|The story of the Catholic identity of the school and the 'Angelus Gestapo'|
In the Middle Ages in Europe, when the church bells tolled at midday, many would stop and recite the Angelus. This prayer is associated with the Incarnation – God's personal involvement in the world and in the affairs of people through Jesus.
Stopping the daily routine and reciting the Angelus was common in many Australian Catholic schools in the 1950s. In at least one Catholic diocese in Australia, the practice has been revived and mandated.
Rather than have the Angelus said every day, I make the following recommendation for a retention of the Angelus/Incarnation time with modifications. Twice a week at 12 PM (and not every day) the school would stop briefly for reflection time. Occasionally, the traditional old Angelus would be recited. At other times, there would be a variety of prayers, prayer forms and reflections. There could be examples from the Judaeo-Christian tradition – from the Psalms, other parts of the Hebrew Bible, the New Testament, and from the history of prayer in the Christian tradition.
Representatives from all classes in the school could prepare the reflections in turn. In addition to the above mentioned, the reflections could use poems, quotations and readings from literature as well as the students' own compositions. They could include audiovisuals – with flat-screen television monitors now in most classrooms. Reflections could include songs. All the reflections would be brief – no more than a minute or two. The prayer/reflection could be directed in support of specific people and/or it might address contemporary issues – about what is happening locally, nationally and in the world at present.
Just having this practice would be a concrete reminder for students that the Catholic school stands for the importance of prayer and reflection in life. t could also demonstrate its concern for others, particularly those in need, or in difficult situations. he prayer/reflection could also highlight the school's value stance in relation to current issues. Its purpose is not about exhibiting or trying to enhance Catholic identity, but showing how prayer/reflectiveness/stopping-to-think is an important part of a Christian way of life. And the school lives out this belief.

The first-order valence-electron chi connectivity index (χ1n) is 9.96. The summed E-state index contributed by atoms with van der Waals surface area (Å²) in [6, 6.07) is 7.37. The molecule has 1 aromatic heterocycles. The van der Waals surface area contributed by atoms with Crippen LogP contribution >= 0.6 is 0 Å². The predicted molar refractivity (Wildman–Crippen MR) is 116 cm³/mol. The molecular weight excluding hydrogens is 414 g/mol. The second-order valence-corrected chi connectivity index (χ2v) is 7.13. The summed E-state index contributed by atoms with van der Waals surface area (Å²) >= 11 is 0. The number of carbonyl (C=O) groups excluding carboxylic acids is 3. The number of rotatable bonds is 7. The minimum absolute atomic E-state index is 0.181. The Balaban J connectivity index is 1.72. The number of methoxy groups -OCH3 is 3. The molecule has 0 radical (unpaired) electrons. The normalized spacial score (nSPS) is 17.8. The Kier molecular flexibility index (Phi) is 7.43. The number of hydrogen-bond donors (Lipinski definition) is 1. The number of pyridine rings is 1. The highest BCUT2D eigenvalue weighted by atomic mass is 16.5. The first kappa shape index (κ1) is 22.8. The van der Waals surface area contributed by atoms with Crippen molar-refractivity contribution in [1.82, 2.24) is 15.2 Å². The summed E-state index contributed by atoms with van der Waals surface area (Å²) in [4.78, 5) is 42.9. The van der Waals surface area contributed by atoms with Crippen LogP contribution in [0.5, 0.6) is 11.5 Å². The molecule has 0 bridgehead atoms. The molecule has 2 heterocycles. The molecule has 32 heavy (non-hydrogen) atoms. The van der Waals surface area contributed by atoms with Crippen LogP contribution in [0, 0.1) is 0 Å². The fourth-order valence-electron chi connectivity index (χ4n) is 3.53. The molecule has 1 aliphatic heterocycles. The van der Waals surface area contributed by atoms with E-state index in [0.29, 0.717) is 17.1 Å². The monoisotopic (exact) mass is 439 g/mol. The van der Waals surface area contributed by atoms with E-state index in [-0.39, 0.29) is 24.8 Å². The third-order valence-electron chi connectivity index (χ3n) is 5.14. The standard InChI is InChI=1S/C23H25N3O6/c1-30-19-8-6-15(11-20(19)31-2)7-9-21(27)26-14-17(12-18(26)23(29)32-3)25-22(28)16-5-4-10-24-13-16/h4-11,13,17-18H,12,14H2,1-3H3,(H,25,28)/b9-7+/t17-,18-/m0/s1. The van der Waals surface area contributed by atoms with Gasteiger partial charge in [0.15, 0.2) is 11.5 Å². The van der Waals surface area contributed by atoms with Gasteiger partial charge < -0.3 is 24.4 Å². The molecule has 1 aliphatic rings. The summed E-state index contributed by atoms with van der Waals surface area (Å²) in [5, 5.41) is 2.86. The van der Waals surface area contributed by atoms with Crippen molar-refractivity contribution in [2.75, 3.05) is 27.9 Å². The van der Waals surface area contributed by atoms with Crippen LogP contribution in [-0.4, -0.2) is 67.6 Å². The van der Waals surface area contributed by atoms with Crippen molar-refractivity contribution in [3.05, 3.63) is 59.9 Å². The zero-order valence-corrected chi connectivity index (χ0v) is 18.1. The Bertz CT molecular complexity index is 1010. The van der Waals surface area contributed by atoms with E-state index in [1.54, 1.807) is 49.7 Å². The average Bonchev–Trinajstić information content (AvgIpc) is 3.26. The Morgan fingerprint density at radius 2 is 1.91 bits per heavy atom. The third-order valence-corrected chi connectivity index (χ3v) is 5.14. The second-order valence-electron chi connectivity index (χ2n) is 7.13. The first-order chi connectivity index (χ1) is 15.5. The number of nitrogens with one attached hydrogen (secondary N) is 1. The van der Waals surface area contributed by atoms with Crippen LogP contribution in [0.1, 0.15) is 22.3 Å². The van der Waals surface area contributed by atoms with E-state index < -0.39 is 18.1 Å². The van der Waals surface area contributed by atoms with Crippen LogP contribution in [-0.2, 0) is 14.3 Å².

By contrast, reciting the Angelus daily without variation has intentionally been about demonstrating and reinforcing Catholic identity. But this is counter-productive. If the perceptions of students and teachers were surveyed, the results would in all likelihood show that the practice is not taken seriously, especially in the senior classes.
For example: In one school, particularly in the senior classes, little if any attention was given to the Angelus broadcast through the school's PA system. Both students and teachers continued working on their computers or in organising their books and notes etc.
Not happy with this, the school executive started ‘checking up' to see who was and who was not observing the Angelus properly – with the latter being admonished. Soon the message got around “Beware of the Angelus Gestapo”. In some classes, where students at the front-side of the room were in a position to see anyone coming down the corridor, they took on the role of what might be called the ‘Recon Marine' on Angelus point duty. When they saw someone in the corridor who may have been Gestapo, they would cough judiciously and the class would assume an appropriately devout Angelus posture.
This example is hardly a good one to demonstrate how Catholic identity might be required of a Catholic school. Unfortunately, the fact is most students and their parents are not interested in engaging in the Catholic church – apart from its Catholic schools. As long as the children are at a Catholic school, their feelings about the church may remain benign. But their predominant view is one of disinterest.
I think that a valuable opportunity to educate students in prayer/reflectiveness is being missed – referring to the proposed variation above.
And each day in a school when the Angelus starts at 12 pm, it is not a re-affirming of Catholic identity or a conscious celebration of the Incarnation. Rather it is the daily public reminder for many students of the irrelevance of the Catholic church – to them it seems like an outdated Medieval practice rather than a call to prayer. For some it may even sound like the catchcry ‘Make the Catholic church great again'.